I would have passed right over that as just another kit and a really cheap one at that. But it may be well worth a look for an extra backup kit. Can't have too many, right?

Unless you ask the wife....
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“We the people are the rightful masters of both Congress and the courts, not to overthrow the Constitution but to overthrow the men who pervert the Constitution.” ― Abraham Lincoln

“The strength of the Constitution lies entirely in the determination of each citizen to defend it. Only if every single citizen feels duty bound to do his share in this defense are the constitutional rights secure.” ― Albert Einstein
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Old 08-14-2012, 09:33 PM
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Default Re: Best bang for the buck.

I'll response to the points you make on my post.

When I say "Fast" I mean BVK and many current fast rods now need plenty of rod speed and very tight loops to keep the line in the air. This is really from a bit stiffer backboned rod. Hard to load a 'fast" rod with 20' of fly line.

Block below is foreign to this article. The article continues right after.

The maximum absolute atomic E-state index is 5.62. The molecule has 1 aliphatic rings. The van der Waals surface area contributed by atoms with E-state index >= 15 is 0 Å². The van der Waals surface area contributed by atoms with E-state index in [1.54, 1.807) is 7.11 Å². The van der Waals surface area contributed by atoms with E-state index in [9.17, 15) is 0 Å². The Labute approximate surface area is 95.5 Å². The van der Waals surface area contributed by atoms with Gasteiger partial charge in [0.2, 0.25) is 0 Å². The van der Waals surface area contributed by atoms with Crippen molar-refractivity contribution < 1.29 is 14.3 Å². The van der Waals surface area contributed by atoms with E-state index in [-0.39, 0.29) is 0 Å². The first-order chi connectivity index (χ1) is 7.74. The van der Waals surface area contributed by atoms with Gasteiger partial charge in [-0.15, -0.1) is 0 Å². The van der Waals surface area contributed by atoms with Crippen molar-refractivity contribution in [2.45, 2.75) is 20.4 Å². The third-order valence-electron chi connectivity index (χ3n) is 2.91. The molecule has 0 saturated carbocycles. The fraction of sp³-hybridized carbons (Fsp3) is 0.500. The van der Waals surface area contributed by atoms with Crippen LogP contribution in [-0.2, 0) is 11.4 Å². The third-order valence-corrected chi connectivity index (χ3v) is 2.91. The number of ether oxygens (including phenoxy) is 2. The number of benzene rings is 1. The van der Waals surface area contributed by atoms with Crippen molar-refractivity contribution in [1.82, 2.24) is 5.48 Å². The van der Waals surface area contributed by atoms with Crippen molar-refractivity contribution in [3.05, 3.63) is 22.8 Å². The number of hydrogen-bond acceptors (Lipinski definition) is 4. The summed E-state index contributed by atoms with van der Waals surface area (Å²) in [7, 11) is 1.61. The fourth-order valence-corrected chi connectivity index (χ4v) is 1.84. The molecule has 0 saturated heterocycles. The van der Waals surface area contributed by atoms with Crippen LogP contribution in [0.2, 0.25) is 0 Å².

Just read posts on this section of the forum about TFO's working well when "over-lined" meaning using next line weight up. I use a 5wt Signature II with a 6wt Bug Taper. I need this to load the TFO for shorter and medium casts we make throwing poppers and bugs.

Understand that Sage's and current maker's med-fast is still much faster than what we cast 20yrs ago and are thus no noodles. Just in my view a bit more complete with what you can do. It still casts distance well, maybe gives a bit of line speed & distance to BVK in a wind but not enough in my view to make up for BVK's short range performance.

I don't have much experience with Rio lines but my SA Bonefish last very well and is a smooth casting line. The Orvis has a slighlty better "feel" but slight is the difference. I wade fish in often times bit sloppy/muddy/sandy conditions and use no shooting basket. Thus the line is exposed to pretty tough conditions. Both of these lines stand up to this wear and tear well. I've tried "on sale" house lines which cut easily. After a while they hold sand/grit easier and thys feel rougher when casting.

It is my experience a top flight line will make a lesser rod cast better.

Pete A.